Doctors might be warning too many women that they’re having a “big baby.”
As an expectant mom, you get used to hearing wonky baby weight estimates as you approach the final weeks of pregnancy, but some new research shows doctors might be better off not getting women worked up about the size of their little bundles.
The research is published in the December issue of Maternal And Child Health Journal, and it suggests many doctors are vastly overestimating the number of women who are pregnant with large babies. For the findings, researchers looked at a survey of 2,400 women who had babies between 2011 and 2012. Nearly a third of the women reported being told by their doctor that they were expecting a large baby, but only about nine percent of them ended up birthing a baby larger than 8 pounds, 13 ounces.
While overestimating a baby’s weight isn’t a huge deal on its own, researchers also found that women who were told they were expecting large babies became more likely to request interventions, like an early induction or a C-section. According to Erika Cheng, an assistant professor of pediatrics at Indiana University and an author on the study, it’s possible that “telling mothers their baby might be large could undermine their confidence that they can deliver their baby.” After all, no one likes thinking their vagina might be obliterated during labor and delivery.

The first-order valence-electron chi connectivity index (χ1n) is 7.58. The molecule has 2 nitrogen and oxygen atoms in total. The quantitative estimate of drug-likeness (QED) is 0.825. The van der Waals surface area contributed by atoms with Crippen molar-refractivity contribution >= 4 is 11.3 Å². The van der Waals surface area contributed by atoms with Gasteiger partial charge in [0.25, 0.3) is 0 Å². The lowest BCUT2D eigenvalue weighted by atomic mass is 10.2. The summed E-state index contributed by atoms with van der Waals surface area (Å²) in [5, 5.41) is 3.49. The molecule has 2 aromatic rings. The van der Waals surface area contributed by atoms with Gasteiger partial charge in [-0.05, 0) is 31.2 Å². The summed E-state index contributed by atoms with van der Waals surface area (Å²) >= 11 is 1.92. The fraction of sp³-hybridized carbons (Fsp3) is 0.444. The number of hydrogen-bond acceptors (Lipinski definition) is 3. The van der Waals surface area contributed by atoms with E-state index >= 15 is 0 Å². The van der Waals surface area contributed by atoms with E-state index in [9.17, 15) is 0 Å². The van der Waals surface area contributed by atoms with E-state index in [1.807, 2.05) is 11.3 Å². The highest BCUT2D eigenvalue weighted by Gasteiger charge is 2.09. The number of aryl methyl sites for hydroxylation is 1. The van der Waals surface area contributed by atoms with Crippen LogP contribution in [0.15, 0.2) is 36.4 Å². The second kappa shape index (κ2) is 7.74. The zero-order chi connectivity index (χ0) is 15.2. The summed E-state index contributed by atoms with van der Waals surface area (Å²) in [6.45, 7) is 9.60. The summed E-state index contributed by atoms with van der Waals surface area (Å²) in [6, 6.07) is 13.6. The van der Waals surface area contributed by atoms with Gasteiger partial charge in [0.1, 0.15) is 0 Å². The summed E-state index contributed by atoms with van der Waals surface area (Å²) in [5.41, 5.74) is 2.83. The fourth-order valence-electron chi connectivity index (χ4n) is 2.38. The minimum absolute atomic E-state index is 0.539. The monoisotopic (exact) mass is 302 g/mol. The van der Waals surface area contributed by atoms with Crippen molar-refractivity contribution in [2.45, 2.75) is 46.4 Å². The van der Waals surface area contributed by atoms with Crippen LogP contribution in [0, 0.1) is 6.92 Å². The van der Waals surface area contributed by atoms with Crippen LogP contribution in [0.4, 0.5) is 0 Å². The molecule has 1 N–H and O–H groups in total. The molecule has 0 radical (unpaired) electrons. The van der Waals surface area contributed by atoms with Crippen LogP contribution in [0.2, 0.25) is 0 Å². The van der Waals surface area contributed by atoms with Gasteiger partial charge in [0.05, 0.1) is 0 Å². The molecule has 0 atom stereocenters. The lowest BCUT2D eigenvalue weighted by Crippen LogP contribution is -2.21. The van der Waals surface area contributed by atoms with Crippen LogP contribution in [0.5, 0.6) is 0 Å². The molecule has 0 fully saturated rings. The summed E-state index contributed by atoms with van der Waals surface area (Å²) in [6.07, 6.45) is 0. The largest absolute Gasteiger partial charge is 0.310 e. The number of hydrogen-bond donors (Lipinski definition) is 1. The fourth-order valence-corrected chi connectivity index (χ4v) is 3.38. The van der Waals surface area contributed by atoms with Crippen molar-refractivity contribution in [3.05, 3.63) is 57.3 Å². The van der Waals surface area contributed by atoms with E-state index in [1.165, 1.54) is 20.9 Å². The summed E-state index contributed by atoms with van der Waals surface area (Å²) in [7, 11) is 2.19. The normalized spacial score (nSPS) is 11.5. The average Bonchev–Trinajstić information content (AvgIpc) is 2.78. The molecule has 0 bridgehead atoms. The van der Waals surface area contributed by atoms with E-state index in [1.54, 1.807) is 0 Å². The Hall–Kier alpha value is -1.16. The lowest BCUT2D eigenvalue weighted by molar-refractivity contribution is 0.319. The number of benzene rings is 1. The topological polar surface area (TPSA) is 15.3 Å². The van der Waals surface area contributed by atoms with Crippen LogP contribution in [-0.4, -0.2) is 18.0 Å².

Weight estimates are fairly unreliable — according to these researchers, they can be off by as much as 20 percent — and most of us know that. The thing is, it’s hard to know when you should worry and when you shouldn’t. I was told both of my children were measuring above average, as were a lot other moms I know. None of us ended up having huge babies, but it’s not difficult to imagine a first-time mom opting for a C-section or delivering early because she’s given an incorrect weight estimate and doesn’t know exactly what to do with the information.
Doctors aren’t purposely trying to scare us, and in all likelihood they just want women to know what the options are if their babies are exceptionally large. It’s just that too often women are leaving their appointments thinking it’s a fact that their babies are huge, when really it’s more like an educated guess. Some doctors do a great job educating their patients and explaining exactly what the numbers mean, but that’s not true across the board. Unless there’s a pressing issue, it seems like a bad move to caution women that we might, in fact, be birthing baby elephants when that’s usually not the case.
It’s annoying enough when people stop us on the street to tell us that our stomachs are too big or too small, that we must be expecting twins, or that we’ve somehow stunted our baby’s growth and they can tell just by looking at us. The last thing we need is a doctor making us think we’re about to birth a gigantic, 25-pound monster infant. Hopefully this study leads to a little bit of a shift in how this information is presented to expectant moms. Otherwise, it’d be cool if they could just let us grow our most likely average-sized newborns in peace.